Let’s talk a little bit about reflected light basics today. You’ve probably heard me mention reflected light in various tutorials and maybe even in a class if you’ve taken one of those. It’s time to define what I’m talking about.
What is Reflected Light?
Reflected light is light that comes from a source other than the primary light source. The light of the moon is sunlight reflecting off the moon and back to us.
Reflected light in art is the light that bounces off one object and strikes another object.
No matter what subjects you draw or paint or how you draw or paint them, you’re working with light. How well you draw light determines how three-dimensional your drawing turns out.
How well you draw reflected light determines how strong the illusion of three-dimensions is.
So it’s important to know and understand just how reflected light works.
The Basics of Reflected Light
A natural light source (the sun) in an outdoor setting, illuminates these books and their surroundings. The light source is strong and direct.
The light source is from the upper right and almost directly to the right of the books.
The Merck Manual gets the most direct light, but since the brightest light is on a side that isn’t visible, you can’t see the brightest highlights anywhere but along the edge where the spine curves around to meet the front cover.
But there is plenty of reflected light. The black arrows below mark light reflected onto the books from other books or from the floor.
But do you see the red-tinted area on the white bricks? That’s light bouncing off the front of the Merck Manual, and illuminating the wall. In other words, reflected light.
If the light source is strong enough and the object off which light is being reflected is close enough to the object onto which light is being reflected, the second object reflects color as well as light.
Horses and Other Animals
Reflected light affects more than smooth or shiny objects. It affects all subjects, animate and inanimate. Take a look at this photo, for example.
The primary light source is the sun, and comes from the upper right. The cast shadow is directly beneath the horse and stretches out behind. The shadows are all exactly where you expect them to be.
But note that his belly and the downward facing planes of the chest are light. The darkest part of the shadows is not on those surfaces—where you expected them—but partway up the horse’s side and chest.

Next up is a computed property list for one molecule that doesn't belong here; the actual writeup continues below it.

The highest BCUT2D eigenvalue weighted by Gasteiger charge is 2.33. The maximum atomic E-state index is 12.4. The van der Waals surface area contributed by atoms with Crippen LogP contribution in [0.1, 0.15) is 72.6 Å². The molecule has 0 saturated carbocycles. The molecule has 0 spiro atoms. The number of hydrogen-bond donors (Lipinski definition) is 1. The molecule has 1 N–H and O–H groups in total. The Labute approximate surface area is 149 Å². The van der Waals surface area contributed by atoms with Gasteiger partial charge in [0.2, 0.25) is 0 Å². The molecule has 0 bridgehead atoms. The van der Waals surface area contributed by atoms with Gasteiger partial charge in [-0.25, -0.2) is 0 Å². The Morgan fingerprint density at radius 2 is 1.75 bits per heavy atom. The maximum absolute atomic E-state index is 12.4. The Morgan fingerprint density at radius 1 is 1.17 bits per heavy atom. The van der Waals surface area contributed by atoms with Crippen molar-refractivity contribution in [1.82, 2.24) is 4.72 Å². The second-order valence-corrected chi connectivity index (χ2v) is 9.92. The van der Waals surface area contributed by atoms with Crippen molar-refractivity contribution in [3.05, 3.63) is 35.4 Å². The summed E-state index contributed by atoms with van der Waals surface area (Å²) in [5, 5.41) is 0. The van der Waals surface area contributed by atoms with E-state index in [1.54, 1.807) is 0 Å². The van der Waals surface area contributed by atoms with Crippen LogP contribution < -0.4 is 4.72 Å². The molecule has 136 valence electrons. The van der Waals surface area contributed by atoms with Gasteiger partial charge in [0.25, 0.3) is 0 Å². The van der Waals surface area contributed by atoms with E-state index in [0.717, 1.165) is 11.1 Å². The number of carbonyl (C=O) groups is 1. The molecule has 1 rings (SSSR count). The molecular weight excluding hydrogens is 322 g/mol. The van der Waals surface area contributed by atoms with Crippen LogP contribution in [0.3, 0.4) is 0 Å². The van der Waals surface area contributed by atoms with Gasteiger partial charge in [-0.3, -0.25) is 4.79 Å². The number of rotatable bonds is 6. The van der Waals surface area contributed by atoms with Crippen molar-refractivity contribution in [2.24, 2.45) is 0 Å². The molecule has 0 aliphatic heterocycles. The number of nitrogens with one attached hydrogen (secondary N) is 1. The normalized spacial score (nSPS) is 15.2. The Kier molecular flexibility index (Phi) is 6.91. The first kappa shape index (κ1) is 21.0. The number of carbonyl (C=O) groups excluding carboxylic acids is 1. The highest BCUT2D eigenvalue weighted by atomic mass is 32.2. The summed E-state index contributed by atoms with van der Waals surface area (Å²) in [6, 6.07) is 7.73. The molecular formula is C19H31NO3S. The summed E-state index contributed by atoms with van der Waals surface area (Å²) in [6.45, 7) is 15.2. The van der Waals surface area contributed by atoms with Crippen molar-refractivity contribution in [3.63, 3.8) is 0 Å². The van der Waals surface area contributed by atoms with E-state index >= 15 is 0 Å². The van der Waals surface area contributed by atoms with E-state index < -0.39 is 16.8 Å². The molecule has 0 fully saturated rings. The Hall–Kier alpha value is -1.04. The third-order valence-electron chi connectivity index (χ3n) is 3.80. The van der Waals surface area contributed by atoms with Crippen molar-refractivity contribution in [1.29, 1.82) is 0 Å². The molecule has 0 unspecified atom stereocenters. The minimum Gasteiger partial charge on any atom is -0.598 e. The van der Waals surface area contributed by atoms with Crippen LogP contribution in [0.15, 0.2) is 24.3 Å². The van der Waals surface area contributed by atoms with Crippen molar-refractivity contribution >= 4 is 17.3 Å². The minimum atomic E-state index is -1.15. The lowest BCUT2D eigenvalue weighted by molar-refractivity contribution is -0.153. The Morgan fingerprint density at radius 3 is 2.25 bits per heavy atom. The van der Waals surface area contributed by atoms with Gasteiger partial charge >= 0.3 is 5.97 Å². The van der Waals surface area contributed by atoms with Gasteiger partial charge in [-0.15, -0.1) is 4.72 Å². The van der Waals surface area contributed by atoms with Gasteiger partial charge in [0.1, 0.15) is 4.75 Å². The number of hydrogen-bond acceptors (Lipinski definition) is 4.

Light bounces off the sandy ground and illuminates the underside of the horse. The affect is especially noticeable because the primary light source is so strong, the horse’s coat is smooth, and the ground is flat, bare, and reflective.
Reflected light on a wet horse is also quite noticeable. That’s what makes “bath shots” so appealing.
Dimmer primary light (as in a cloudy day or indoor light) creates less reflected light. Longer hair also produces less reflected light, as would mud or grassy ground cover.
Also take a look at the top slope of the horse’s rump. The rump is well lighted even though it doesn’t face the light source. Compare it to the shadow on the ground.
The light across the top of the rump is another form of reflected light. This time, the reflect light comes from the sky, hence the bluish tint.
Just to show you reflected light does appear on long haired animals, here’s Max. Asleep in a patch of sun falling on a pink towel.
Pink reflects up onto Max between his eyes, on the underside of his outstretched paw, and in the fur around his neck. It appears in shadows and in mid-tones.
Not drawing or painting reflected won’t make your art bad. I painted portraits for years without understanding or using reflected light.
But a good understanding of the basics of reflected light, and knowing how to draw or paint it will make the subjects you paint or draw look more three-dimensional. It is a valuable addition in your art toolbox no matter what your preferred subject.